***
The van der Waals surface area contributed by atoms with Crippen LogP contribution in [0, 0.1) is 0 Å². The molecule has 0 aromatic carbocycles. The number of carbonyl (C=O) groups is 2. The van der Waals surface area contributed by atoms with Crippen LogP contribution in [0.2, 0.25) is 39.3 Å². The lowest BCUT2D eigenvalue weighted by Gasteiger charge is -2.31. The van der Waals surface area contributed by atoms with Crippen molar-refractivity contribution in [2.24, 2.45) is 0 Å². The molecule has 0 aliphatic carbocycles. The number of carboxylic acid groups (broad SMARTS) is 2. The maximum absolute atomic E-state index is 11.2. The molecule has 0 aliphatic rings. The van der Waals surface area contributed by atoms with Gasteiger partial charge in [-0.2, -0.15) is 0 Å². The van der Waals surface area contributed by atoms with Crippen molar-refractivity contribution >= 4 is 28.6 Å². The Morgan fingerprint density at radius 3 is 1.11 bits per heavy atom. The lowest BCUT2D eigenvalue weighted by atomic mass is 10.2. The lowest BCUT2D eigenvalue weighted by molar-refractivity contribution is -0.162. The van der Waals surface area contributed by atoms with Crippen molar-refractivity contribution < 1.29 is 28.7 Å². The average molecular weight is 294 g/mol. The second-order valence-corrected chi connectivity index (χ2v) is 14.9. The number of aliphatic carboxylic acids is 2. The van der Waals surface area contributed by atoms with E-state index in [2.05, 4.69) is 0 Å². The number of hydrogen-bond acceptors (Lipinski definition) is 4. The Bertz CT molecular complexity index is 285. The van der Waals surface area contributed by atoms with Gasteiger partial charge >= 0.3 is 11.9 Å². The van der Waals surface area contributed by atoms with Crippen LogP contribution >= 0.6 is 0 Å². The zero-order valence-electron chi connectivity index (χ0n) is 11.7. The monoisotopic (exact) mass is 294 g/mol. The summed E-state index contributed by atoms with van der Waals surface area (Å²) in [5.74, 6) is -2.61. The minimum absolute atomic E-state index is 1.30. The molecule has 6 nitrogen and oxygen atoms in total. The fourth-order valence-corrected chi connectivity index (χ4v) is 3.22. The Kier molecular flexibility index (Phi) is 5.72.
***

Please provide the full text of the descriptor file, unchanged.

The van der Waals surface area contributed by atoms with Crippen LogP contribution in [0, 0.1) is 0 Å². The molecule has 0 aromatic carbocycles. The number of carbonyl (C=O) groups is 2. The van der Waals surface area contributed by atoms with Crippen LogP contribution in [0.2, 0.25) is 39.3 Å². The lowest BCUT2D eigenvalue weighted by Gasteiger charge is -2.31. The van der Waals surface area contributed by atoms with Crippen molar-refractivity contribution in [2.24, 2.45) is 0 Å². The molecule has 0 aliphatic carbocycles. The number of carboxylic acid groups (broad SMARTS) is 2. The maximum absolute atomic E-state index is 11.2. The molecule has 0 aliphatic rings. The van der Waals surface area contributed by atoms with Gasteiger partial charge in [-0.2, -0.15) is 0 Å². The van der Waals surface area contributed by atoms with Crippen molar-refractivity contribution >= 4 is 28.6 Å². The Morgan fingerprint density at radius 3 is 1.11 bits per heavy atom. The lowest BCUT2D eigenvalue weighted by atomic mass is 10.2. The lowest BCUT2D eigenvalue weighted by molar-refractivity contribution is -0.162. The van der Waals surface area contributed by atoms with Crippen molar-refractivity contribution < 1.29 is 28.7 Å². The average molecular weight is 294 g/mol. The second-order valence-corrected chi connectivity index (χ2v) is 14.9. The number of aliphatic carboxylic acids is 2. The van der Waals surface area contributed by atoms with E-state index in [2.05, 4.69) is 0 Å². The number of hydrogen-bond acceptors (Lipinski definition) is 4. The Bertz CT molecular complexity index is 285. The van der Waals surface area contributed by atoms with Gasteiger partial charge >= 0.3 is 11.9 Å². The van der Waals surface area contributed by atoms with Crippen LogP contribution >= 0.6 is 0 Å². The zero-order valence-electron chi connectivity index (χ0n) is 11.7. The monoisotopic (exact) mass is 294 g/mol. The summed E-state index contributed by atoms with van der Waals surface area (Å²) in [5.74, 6) is -2.61. The minimum absolute atomic E-state index is 1.30. The molecule has 6 nitrogen and oxygen atoms in total. The fourth-order valence-corrected chi connectivity index (χ4v) is 3.22. The Kier molecular flexibility index (Phi) is 5.72.